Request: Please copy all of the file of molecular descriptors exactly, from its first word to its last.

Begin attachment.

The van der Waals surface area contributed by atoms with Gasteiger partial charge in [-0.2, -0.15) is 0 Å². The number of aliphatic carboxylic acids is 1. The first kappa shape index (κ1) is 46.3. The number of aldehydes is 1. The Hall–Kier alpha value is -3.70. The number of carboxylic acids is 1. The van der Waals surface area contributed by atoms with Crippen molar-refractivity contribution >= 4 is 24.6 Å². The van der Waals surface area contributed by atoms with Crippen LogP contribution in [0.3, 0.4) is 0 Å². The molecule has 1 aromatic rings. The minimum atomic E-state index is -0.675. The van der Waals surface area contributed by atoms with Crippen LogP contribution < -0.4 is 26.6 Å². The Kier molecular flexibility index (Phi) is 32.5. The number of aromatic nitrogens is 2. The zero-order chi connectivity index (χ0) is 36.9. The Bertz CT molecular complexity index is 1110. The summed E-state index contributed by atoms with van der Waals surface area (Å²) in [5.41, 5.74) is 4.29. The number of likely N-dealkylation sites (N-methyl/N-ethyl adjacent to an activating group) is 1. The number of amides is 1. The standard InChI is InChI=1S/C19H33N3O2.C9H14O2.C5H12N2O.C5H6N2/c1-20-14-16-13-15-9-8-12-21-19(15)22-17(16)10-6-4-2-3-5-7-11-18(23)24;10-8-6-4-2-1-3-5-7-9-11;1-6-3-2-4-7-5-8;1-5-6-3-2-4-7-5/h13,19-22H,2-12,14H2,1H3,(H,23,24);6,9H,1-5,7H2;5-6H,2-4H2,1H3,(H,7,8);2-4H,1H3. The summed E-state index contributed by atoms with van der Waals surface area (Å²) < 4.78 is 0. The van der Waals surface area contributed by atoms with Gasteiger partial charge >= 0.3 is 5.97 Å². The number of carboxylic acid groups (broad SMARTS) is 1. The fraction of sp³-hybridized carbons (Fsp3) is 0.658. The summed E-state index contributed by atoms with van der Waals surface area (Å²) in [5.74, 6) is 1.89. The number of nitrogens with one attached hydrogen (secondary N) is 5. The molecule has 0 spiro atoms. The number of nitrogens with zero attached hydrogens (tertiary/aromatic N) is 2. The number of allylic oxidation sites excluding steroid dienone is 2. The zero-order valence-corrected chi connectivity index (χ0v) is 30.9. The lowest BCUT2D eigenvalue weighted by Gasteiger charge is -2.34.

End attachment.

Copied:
The van der Waals surface area contributed by atoms with Gasteiger partial charge in [-0.2, -0.15) is 0 Å². The number of aliphatic carboxylic acids is 1. The first kappa shape index (κ1) is 46.3. The number of aldehydes is 1. The Hall–Kier alpha value is -3.70. The number of carboxylic acids is 1. The van der Waals surface area contributed by atoms with Crippen molar-refractivity contribution >= 4 is 24.6 Å². The van der Waals surface area contributed by atoms with Crippen LogP contribution in [0.3, 0.4) is 0 Å². The molecule has 1 aromatic rings. The minimum atomic E-state index is -0.675. The van der Waals surface area contributed by atoms with Crippen LogP contribution < -0.4 is 26.6 Å². The Kier molecular flexibility index (Phi) is 32.5. The number of aromatic nitrogens is 2. The zero-order chi connectivity index (χ0) is 36.9. The Bertz CT molecular complexity index is 1110. The summed E-state index contributed by atoms with van der Waals surface area (Å²) in [5.41, 5.74) is 4.29. The number of likely N-dealkylation sites (N-methyl/N-ethyl adjacent to an activating group) is 1. The number of amides is 1. The standard InChI is InChI=1S/C19H33N3O2.C9H14O2.C5H12N2O.C5H6N2/c1-20-14-16-13-15-9-8-12-21-19(15)22-17(16)10-6-4-2-3-5-7-11-18(23)24;10-8-6-4-2-1-3-5-7-9-11;1-6-3-2-4-7-5-8;1-5-6-3-2-4-7-5/h13,19-22H,2-12,14H2,1H3,(H,23,24);6,9H,1-5,7H2;5-6H,2-4H2,1H3,(H,7,8);2-4H,1H3. The summed E-state index contributed by atoms with van der Waals surface area (Å²) < 4.78 is 0. The van der Waals surface area contributed by atoms with Gasteiger partial charge >= 0.3 is 5.97 Å². The number of carboxylic acid groups (broad SMARTS) is 1. The fraction of sp³-hybridized carbons (Fsp3) is 0.658. The summed E-state index contributed by atoms with van der Waals surface area (Å²) in [5.74, 6) is 1.89. The number of nitrogens with one attached hydrogen (secondary N) is 5. The molecule has 0 spiro atoms. The number of nitrogens with zero attached hydrogens (tertiary/aromatic N) is 2. The number of allylic oxidation sites excluding steroid dienone is 2. The zero-order valence-corrected chi connectivity index (χ0v) is 30.9. The lowest BCUT2D eigenvalue weighted by Gasteiger charge is -2.34.